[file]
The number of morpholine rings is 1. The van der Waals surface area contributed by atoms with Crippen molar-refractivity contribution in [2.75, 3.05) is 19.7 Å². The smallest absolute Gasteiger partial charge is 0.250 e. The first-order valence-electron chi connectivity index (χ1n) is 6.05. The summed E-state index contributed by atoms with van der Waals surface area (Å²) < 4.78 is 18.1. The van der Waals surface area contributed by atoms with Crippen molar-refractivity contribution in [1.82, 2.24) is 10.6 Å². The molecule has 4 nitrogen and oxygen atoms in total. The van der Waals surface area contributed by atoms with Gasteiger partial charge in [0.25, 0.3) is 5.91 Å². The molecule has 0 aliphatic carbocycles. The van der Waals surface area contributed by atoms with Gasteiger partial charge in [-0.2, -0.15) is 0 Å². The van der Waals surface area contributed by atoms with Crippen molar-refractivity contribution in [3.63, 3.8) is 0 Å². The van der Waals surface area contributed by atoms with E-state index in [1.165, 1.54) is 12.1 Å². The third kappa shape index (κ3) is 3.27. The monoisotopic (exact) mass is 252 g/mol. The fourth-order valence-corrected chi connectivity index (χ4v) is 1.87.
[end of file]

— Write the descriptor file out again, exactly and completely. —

The number of morpholine rings is 1. The van der Waals surface area contributed by atoms with Crippen molar-refractivity contribution in [2.75, 3.05) is 19.7 Å². The smallest absolute Gasteiger partial charge is 0.250 e. The first-order valence-electron chi connectivity index (χ1n) is 6.05. The summed E-state index contributed by atoms with van der Waals surface area (Å²) < 4.78 is 18.1. The van der Waals surface area contributed by atoms with Crippen molar-refractivity contribution in [1.82, 2.24) is 10.6 Å². The molecule has 4 nitrogen and oxygen atoms in total. The van der Waals surface area contributed by atoms with Gasteiger partial charge in [0.25, 0.3) is 5.91 Å². The molecule has 0 aliphatic carbocycles. The van der Waals surface area contributed by atoms with Gasteiger partial charge in [-0.2, -0.15) is 0 Å². The van der Waals surface area contributed by atoms with Crippen molar-refractivity contribution in [3.63, 3.8) is 0 Å². The van der Waals surface area contributed by atoms with E-state index in [1.165, 1.54) is 12.1 Å². The third kappa shape index (κ3) is 3.27. The monoisotopic (exact) mass is 252 g/mol. The fourth-order valence-corrected chi connectivity index (χ4v) is 1.87.